Aerospace / Re: Boeing Confident in Production of Super Hornet Beyond 2017
« Last post by Jeb on Today at 09:33:57 am »
aerial display in Switzerland and shows maneuvering performance I haven't seen in previous F-18 displays.

Might have to do with the Swiss´ Classic Hornets (late 90´s production) having a max. G-rating of 9+ instead of the earlier US Navy´s 7.5+ limit and having no angle-of-attack limiter.

This was one of the best displays I've ever seen and it's very impressive to see a Classic pulling some of those moves without benefit of TVC.
Aerospace / Re: SpaceX (general discussion)
« Last post by DWG on Today at 09:29:41 am »
not many of us have Twitter accounts or want one.

?! Twitter's not a streaming media source* though you may find some interesting commentary there as a lot of the aviation journalists do have Twitter accounts.

* the closest it comes is live-tweeting, where someone presents a running commentary, I've done that for parliamentary debates in the past, and I've seen it done for stuff like trials and public inquiries, so Musk's presentation might well get covered that way by one or more of the attendees.

And Adelaide time, ugh! Try running a project with most of the team in the UK, but a significant subset in Adelaide.
Many thanks, those links are very helpful.

I can't see final design solutions being much different, though clearly both will need some refinement of their design features (e.g. the open parts of the V-280's tilt prop housing).
The Bar / Re: Boeing X-32/F-32 JSF videos
« Last post by flateric on Today at 09:16:40 am »
Aerospace / Re: SpaceX (general discussion)
« Last post by FighterJock on Today at 08:59:10 am »
I recommend keeping an eye on for additional livestreams.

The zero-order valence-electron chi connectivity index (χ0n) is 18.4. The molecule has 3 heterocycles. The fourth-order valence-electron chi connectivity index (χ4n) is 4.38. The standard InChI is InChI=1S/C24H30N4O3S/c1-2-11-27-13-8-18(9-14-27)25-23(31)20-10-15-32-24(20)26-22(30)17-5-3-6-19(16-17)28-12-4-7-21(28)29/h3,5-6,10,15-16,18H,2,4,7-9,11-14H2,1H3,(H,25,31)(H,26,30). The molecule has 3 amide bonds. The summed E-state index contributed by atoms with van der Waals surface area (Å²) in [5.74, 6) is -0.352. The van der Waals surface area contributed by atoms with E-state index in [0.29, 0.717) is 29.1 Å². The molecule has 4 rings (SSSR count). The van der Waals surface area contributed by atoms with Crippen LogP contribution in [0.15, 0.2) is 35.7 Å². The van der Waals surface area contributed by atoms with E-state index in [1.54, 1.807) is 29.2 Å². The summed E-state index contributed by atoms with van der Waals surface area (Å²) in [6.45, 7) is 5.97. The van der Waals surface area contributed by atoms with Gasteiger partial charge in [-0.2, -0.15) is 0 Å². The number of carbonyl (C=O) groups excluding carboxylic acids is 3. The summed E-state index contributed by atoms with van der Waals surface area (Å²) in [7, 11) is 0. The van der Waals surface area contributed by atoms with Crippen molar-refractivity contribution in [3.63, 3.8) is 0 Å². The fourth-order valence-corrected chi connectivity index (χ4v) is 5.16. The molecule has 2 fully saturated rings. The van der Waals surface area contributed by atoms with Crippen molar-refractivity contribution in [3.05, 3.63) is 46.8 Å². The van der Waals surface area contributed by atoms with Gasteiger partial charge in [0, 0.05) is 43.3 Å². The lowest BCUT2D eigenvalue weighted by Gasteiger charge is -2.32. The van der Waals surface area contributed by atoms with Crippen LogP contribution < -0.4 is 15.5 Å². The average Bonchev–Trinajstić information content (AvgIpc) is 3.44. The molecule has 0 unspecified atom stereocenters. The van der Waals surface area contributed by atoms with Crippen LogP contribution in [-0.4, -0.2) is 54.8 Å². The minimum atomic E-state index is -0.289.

Elon's presentation will be at 1400 to 1500h Friday 29th September in Adelaide, Australia (UTC+9:30).

For the UK (GMT) that's 0530h Friday.
For the US east coast (EDT) that's 0030h Friday.
For the US west coast (PDT) that's 2130h Thursday.
For the Aus east coast (AEST) that's 1430h Friday.

That is way too late for me being in the UK, I will try to catch the repeat later on during the day, that is if it available.
Aerospace / Re: Boeing accuses Bombardier of "dumpng" CSeries jets . . .
« Last post by DWG on Today at 07:43:30 am »
If Boeing wins and sees tariffs imposed, Bombardier is likely to turn to the Canadian government and ask for tariffs to be placed on Boeing sales to Canada, and to the WTO alleging illegal tariffs used to defend Boeing's dominant US market position. And the CS.100 having no Boeing competitor means they have a good chance of being taken seriously in WTO, and seeing punitive tariffs placed on Boeing. Boeing might still see that as worthwhile, but hardening a reputation as the neighbourhood bully where marketing is concerned isn't necessarily a sensible long term move, nor is pissing off the governments of two of your major markets.

And of course it lets Bombardier pitch the C Series as the aircraft that terrifies Boeing. And ultimately, the C Series order was so vital to get sales moving that Bombardier might still see it as worthwhile, even if it effectively loses the U.S. market as a result.

Seems to me that the risk to Boeing on this one is higher than the risk to Bombardier, and that they've been emboldened by having a Trump White House to theoretically back them. But that doesn't make the risks go away, it makes them bigger.